Renault Sport took its fourth double points finish for the season in Canada, the 10-point haul mirroring China and Azerbaijan as its equal-highest since returning to F1 as a constructor in 2016.
The result also cemented the French marque’s hold on fourth place in the constructors’ standings, 14 points clear of customer team McLaren, which it jumped after Spain.
… making Renault the best of the rest – filling the gap between the sport’s top teams and super-competitive midfield.
But unlike Force India, which finished fourth in the last two years, Renault has the strategy and resources to not just bridge the gap to the top teams – but to again become one of them.
… and the feeling from the top is that everything is on target.
SOUNDBITE (English) CYRIL ABITEBOUL,
MANAGING DIRECTOR, RENAULT:
“I really see a team that is in line with its plan. It’s a long term plan that we developed in 2015. A 6-year plan, 3-years of reconstruction, 3-years of challenging the top teams. 2018 will be the last year of that reconstruction phase. And even though there is still so much to be done, I can only see positive coming from both Enstone and Viry.”
But, Renault has always done things its way – its F1 program long-based on efficient performance, and its second-straight F1 World Championship double, with Fernando Alonso in 2006, secured with only the sport’s sixth highest budget at the time.
And it’s a strategy Renault Sport Racing managing director Cyril Abiteboul is presiding over in the current era – having stated that he wants the squad to win again with just 85 per cent of its rivals resources.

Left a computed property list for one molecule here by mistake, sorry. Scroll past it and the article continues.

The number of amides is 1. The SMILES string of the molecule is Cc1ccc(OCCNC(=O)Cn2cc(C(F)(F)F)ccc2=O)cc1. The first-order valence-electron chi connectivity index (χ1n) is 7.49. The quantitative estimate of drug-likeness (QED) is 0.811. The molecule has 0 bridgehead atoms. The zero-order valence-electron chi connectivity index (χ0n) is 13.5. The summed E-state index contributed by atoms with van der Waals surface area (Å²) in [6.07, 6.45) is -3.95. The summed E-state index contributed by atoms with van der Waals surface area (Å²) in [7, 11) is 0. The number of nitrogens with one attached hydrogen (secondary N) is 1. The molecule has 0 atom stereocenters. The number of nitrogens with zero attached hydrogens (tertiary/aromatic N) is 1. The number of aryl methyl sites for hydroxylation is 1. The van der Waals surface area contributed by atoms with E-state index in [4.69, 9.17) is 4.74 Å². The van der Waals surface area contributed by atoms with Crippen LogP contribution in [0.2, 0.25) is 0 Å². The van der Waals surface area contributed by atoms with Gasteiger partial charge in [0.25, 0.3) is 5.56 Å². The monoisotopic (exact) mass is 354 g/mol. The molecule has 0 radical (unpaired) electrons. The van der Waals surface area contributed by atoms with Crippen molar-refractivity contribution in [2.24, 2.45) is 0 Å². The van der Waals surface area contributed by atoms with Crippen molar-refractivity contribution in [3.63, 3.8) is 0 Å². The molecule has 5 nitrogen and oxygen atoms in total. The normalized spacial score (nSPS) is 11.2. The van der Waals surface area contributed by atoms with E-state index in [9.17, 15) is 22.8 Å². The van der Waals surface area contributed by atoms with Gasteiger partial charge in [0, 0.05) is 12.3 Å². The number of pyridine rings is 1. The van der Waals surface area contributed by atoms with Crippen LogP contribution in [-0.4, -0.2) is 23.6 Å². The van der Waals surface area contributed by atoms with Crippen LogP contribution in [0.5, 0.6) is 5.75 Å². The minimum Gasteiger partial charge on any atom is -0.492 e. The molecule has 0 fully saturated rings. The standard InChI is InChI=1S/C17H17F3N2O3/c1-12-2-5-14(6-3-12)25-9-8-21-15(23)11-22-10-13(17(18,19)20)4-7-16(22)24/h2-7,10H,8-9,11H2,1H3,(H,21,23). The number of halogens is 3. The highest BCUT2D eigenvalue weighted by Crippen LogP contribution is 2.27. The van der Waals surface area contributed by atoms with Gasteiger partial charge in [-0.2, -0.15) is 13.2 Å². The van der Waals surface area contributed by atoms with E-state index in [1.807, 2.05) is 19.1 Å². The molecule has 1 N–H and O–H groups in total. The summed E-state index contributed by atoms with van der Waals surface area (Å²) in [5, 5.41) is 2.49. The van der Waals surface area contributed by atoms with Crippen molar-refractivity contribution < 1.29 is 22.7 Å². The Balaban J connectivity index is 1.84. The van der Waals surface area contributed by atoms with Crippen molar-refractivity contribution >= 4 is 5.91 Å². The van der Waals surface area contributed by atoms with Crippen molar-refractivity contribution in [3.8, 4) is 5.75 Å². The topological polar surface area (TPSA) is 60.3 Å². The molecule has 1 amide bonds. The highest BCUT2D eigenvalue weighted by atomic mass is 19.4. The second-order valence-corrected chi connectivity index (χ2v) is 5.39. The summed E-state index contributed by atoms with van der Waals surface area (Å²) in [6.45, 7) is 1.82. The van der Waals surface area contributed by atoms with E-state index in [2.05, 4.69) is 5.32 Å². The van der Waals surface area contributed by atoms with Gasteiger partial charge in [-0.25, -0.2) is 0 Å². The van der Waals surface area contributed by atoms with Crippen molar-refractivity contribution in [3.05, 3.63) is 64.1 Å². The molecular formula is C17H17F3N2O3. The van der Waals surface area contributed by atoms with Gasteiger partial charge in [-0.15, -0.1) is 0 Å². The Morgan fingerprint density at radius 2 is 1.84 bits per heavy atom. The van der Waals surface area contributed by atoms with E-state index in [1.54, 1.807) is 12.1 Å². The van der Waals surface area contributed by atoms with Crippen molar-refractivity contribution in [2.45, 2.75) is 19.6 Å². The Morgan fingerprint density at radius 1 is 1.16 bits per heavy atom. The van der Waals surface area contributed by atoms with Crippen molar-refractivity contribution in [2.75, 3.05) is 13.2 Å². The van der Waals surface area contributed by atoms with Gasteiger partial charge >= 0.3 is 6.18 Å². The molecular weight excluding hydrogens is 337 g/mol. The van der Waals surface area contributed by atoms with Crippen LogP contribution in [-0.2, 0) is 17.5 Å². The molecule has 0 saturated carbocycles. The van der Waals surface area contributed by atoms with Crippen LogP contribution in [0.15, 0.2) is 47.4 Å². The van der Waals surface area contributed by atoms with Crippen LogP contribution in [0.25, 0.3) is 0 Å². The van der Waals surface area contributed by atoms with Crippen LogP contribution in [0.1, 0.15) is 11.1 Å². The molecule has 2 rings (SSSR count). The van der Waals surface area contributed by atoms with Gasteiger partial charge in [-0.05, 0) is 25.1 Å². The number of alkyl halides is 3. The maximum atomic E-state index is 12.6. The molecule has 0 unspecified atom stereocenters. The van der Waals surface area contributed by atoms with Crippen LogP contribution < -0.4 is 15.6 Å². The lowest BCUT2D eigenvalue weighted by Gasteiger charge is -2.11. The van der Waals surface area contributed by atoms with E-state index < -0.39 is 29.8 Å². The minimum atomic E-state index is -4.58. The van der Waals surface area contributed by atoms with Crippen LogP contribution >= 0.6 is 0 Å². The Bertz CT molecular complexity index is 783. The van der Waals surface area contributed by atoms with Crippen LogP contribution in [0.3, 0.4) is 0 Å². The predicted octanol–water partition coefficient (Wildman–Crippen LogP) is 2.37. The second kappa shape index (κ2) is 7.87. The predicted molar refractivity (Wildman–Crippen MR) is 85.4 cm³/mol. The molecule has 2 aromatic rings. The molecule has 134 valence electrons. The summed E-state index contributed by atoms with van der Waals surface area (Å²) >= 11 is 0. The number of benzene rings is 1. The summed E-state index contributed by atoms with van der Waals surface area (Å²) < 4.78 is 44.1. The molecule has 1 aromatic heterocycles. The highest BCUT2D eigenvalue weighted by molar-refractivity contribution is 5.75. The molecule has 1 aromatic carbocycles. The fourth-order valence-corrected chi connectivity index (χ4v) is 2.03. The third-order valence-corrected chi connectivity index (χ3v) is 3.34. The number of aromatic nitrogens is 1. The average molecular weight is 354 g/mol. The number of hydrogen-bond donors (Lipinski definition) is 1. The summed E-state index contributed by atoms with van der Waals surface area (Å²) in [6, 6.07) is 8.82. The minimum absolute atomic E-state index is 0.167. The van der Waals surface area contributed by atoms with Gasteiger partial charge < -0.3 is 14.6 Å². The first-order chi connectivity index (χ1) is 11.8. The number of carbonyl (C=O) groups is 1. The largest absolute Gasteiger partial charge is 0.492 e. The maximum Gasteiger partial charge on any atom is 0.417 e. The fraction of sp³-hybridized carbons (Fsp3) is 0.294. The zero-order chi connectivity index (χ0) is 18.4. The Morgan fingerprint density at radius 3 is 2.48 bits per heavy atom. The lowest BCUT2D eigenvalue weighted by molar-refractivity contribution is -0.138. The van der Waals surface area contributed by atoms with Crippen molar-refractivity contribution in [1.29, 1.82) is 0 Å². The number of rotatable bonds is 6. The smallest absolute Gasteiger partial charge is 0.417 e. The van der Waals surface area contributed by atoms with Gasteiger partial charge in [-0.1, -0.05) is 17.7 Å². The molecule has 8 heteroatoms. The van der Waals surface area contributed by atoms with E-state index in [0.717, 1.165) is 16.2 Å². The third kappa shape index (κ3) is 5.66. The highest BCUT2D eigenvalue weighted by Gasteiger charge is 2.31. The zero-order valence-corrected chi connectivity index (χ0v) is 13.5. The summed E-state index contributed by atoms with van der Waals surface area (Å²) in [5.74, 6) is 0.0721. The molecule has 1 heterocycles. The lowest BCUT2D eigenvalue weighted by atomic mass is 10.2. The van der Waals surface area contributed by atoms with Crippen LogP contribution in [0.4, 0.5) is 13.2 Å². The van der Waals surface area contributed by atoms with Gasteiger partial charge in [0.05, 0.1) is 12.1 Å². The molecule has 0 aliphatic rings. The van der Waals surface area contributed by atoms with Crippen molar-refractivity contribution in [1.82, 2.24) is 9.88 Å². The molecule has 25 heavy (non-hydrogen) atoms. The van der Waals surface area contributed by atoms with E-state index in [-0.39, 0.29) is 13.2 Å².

Last year, Renault’s budget was the fifth highest, operating on 150 million British pounds, which was 65 million less than Red Bull – 140 million from Mercedes and 200 less than top spender Ferrari.
For now, the investment continues in infrastructure and people, with 2018 the final year of the team’s reconstruction – but driver Nico Hülkenberg says that much of what the team needs is already in place.
SOUNDBITE (English) NICO HÜLKENBERG,
F1 DRIVER, RENAULT:
“The structures that we’ve built now and put in place. I think everything is kind of settling down now. And we just need to extract more and more from the infrastructure and the people and everything that we have got in the team now.”
Hülkenberg has proved an asset to the team, with the German blossoming at the manufacturer squad. His 32-point tally following Canada, putting him eighth in the drivers’ standings.
… just ahead of teammate Carlos Sainz, on 24 points, whose long-term future with the outfit is stronger, on the back of news that Daniel Ricciardo is likely to remain at Red Bull Racing at least into 2019.
SOUNDBITE (English) CARLOS SAINZ,
F1 DRIVER, RENAULT:
“The dynamic with Nico has been great since the moment I met him back in Austin last year. I think we can also be a very strong pair of drivers that can help the team to go forward and to take that next step that we all want.”
Canada was another step forward, with the power unit upgrade from Viry- Châtillon said to be worth 20 brake horsepower or more than two tenths of a second per lap: reportedly created with a new fuel from supplier BP – and a rearrangement of the engine’s inlet trumpets.
The French Grand Prix ahead will be a proud moment for Renault, given it’s a home race for the team, and the fact that it’s won the event five times as a constructor, its last with Alonso in 2005. Alain Prost – now a special advisor – taking two of his six French victories with the squad.
Regardless, there’s a feeling of déjà vu at Renault – with its last era in the sport following a similar trajectory, its 2002 return leading to both crowns just three years later, and again in 2006.
And while F1 is now a far more complex beast – in just two years, Renault has gone from ninth in the constructors to fourth. With such rapid progress no one would bet against the French marque replicating past glories.